Fluffy Khaman or Sev Khamani !!

Gujaratis are known for their love of food, and I'm proud to say that a lot of tasty recipes have been born in the hearts of the state of Gujarat. One such popular dish is Khaman, or Khaman Dhokla, as some people call it, though Khaman and Dhokla are really two separate entities. But hey, what's in a name, as long as your tongue is happy and your stomach is full, we don't care much about the name:) I'm sure many of you must have tried your hand at Khaman, but besides sharing my recipe, I also wanted to draw your attention to another variation of this dish that few of you might have heard of, and it is called the Sev Khamani. It is basically khaman, broken down into powder rather than the chunks you are used to seeing, topped with sev (thin indian noodles made of chick-pea flour), pomegrenate, and spices.

1 cup besan (Chickpea flour)
1 tbsp rava (Sooji)
1 cup water
1 tsp citric acid crystals (Indian store carries it) or use Eno Fruit salt
2 tbsp lime juice
2 tbsp warm oil
1 tbsp ginger and green chilli paste
salt - to taste
2 tbsp sugar
1/2 tsp baking soda (or soda-bicarb)

For the garnish
2 tbsp oil
2 tsp mustard seeds (rai)
a pinch of hing
2-3 green chillies - chopped finely
3 tbsp coriander - chopped
2 tbsp grated coconut (optional)
1 cup sev
1/2 cup pomegranate seeds (optional)

Mix all the ingredients except the baking soda and fruit salt. Add about 3/4 cup of water. The batter should be about the consistancy of dosa batter. Add little more water if required, but not more than 1 cup.

Apply some oil to a deep, flat bottomed stainless steel vessel (like a cake pan) that fits into your pressure cooker. Pour some water into the cooker and let it boil up.
Once the water boils, add the baking soda and fruit salt (Eno/citric acid) to the batter and whip it up. You should see it froth up.
Pour it into the prepared vessel to half the height, leaving ample space for the khaman to rise up and expand. If you are going to do this in batches, add the baking soda to the divided batter each time before steaming rather than adding it to the whole mixture. This ensures that the khaman will become soft and fluffy.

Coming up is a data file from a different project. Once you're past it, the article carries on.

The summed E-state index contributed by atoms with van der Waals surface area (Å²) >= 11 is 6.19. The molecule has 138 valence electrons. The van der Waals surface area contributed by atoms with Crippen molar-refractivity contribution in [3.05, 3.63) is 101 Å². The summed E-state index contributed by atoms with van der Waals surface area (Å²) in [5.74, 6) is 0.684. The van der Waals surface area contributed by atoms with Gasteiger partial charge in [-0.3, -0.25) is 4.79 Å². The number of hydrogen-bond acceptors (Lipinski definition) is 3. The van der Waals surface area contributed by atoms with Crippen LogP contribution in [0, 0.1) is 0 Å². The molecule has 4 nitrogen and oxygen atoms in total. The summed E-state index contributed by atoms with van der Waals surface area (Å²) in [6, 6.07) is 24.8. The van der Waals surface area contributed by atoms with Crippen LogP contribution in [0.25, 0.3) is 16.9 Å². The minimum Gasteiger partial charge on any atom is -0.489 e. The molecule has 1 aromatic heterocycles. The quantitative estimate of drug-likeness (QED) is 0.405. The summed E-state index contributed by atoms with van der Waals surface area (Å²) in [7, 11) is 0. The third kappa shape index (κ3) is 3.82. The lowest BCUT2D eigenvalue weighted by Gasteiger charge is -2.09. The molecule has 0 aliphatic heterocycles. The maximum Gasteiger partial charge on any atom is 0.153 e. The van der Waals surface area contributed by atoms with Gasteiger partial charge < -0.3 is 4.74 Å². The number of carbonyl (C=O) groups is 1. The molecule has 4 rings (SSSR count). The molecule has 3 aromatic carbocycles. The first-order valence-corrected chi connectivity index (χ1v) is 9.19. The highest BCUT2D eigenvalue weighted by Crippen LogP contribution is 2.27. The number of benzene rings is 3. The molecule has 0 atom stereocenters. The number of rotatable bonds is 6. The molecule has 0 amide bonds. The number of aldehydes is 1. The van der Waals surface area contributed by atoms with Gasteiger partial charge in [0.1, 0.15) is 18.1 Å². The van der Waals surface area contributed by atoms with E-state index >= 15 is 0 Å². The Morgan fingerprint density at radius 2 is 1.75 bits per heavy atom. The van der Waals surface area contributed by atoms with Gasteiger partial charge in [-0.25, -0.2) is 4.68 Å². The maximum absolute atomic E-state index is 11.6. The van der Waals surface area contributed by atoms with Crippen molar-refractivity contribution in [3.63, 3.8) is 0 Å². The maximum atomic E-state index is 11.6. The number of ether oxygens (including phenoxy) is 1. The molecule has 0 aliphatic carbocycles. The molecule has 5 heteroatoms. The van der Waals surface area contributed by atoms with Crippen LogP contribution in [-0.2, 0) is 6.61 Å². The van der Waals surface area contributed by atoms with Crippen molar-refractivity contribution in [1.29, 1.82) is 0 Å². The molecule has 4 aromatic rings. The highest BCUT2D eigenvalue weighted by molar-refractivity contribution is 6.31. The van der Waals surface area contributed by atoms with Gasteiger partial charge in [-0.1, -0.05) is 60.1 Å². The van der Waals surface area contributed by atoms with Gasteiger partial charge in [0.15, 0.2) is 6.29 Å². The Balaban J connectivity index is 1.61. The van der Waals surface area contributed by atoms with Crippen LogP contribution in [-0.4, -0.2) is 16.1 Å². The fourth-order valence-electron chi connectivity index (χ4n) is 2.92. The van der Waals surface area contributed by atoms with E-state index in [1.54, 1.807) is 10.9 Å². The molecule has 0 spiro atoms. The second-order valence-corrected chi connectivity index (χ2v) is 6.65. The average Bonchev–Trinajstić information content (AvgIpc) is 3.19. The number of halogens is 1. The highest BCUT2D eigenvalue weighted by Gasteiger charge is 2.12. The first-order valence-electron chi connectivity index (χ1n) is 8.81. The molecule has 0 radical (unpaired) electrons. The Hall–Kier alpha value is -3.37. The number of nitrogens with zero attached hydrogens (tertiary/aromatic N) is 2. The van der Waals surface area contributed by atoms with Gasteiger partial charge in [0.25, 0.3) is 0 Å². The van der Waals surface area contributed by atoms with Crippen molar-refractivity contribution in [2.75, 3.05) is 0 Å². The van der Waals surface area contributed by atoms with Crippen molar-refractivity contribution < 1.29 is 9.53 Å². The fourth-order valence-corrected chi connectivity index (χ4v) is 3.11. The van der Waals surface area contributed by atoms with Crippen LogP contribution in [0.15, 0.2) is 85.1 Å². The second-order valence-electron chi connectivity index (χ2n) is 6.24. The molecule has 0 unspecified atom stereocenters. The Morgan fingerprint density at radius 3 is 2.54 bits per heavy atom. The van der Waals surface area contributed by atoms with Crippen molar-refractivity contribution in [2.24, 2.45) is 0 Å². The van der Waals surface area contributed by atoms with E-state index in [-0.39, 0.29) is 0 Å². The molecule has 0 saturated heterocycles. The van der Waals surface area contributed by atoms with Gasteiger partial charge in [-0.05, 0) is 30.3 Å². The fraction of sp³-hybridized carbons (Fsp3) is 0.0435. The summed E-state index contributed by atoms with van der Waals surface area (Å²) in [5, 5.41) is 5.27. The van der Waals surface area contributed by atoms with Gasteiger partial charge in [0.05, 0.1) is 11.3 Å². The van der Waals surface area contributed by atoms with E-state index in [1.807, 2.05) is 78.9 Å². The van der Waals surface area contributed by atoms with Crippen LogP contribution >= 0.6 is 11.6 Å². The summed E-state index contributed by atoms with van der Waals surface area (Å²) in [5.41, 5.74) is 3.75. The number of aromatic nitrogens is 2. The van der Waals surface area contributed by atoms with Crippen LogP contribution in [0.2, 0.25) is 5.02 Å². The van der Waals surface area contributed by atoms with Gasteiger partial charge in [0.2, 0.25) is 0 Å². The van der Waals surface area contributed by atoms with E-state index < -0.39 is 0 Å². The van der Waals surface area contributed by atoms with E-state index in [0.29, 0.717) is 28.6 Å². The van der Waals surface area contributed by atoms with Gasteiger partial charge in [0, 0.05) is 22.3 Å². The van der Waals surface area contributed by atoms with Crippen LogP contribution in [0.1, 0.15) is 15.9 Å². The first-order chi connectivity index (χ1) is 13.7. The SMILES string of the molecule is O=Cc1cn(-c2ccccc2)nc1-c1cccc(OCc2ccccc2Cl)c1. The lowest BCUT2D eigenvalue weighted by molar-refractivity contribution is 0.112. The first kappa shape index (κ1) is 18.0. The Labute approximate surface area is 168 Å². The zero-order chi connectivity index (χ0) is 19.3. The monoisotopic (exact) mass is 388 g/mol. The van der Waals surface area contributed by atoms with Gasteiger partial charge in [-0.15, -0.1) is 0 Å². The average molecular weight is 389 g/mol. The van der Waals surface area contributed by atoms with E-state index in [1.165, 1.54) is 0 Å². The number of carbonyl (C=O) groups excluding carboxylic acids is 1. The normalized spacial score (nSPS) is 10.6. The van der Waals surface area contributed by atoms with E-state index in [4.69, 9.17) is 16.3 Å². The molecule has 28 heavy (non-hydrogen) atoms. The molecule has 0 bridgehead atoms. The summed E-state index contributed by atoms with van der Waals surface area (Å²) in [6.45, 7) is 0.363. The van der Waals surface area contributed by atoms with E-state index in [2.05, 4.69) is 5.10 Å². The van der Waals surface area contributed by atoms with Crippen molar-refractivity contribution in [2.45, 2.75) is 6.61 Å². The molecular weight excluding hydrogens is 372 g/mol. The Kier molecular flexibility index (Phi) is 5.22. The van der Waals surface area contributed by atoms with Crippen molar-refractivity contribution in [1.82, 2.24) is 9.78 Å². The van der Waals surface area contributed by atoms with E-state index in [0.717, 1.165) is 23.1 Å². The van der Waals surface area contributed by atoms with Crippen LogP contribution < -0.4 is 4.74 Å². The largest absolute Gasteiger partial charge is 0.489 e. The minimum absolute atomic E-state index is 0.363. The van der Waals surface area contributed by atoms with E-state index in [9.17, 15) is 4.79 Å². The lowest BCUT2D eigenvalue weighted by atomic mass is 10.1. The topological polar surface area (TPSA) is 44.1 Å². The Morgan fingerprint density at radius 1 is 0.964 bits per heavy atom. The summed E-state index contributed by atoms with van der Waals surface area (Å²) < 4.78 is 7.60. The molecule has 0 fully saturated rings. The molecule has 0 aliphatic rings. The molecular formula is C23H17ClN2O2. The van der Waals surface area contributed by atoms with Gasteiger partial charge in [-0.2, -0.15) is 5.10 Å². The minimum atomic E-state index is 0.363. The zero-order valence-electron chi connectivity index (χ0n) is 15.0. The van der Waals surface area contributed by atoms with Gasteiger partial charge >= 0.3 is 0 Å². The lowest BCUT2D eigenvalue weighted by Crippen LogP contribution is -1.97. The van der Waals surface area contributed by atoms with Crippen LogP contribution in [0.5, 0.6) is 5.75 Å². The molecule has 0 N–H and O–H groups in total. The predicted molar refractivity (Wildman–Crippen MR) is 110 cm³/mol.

Place it into the cooker and let it steam for about 10 minutes. Do not put the whistle on the cooker (just like idlis)

Now for the good part! You can even do the above process in a microwave, but khaman tends to become too dry and rubbery if you keep it out long (2-3 hrs). So this method should be used only if you want to eat it up as soon as you prepare it. Use a microwave-safe container, grease it with oil, add the baking soda to the batter and half-fill the container. Microwave for 4-5 minutes. Remove and sprinkle some water on the khaman to make it soft.

After steaming or microwaving, insert a knife or toothpick in the center and make sure it comes out clean. Let the khaman cool down and then transfer it to a plate and cut it into large squares. For the garnish, heat up some oil and add mustard seeds. After they splutter, add hing and chillies and then pour it over the prepared khaman dhokla. Top it with cilantro and grated coconut and serve hot with Green chutney.

To make Sev Khamani, break the khaman with your hand to form a "chura" or powder, then top it with all the garnish as above, followed by sev and pomegranate. This variation is a pure delight too! Try it for yourself. (img courtesy of surati farsan)

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FH said...

So it is true that Khaman and Dhoklas! I have heard of it in other blogs. Interesting!:)
Khaman looks perfect in the first photo. Second variation of Sev Khamani is really unique,hadn't heard of it! Thanks for both!:)

Rajitha said...

i love khaman dhokla..but mine never comes out this fluffy! ur dhoklas look so good

Mansi said...

Rajitha, try the measurements in this recipe. they are the chosen ones from Tarla dalal'as recipe and my mother-in-law's...so they r bound to work:) and steaming alwasy works better than a microwave.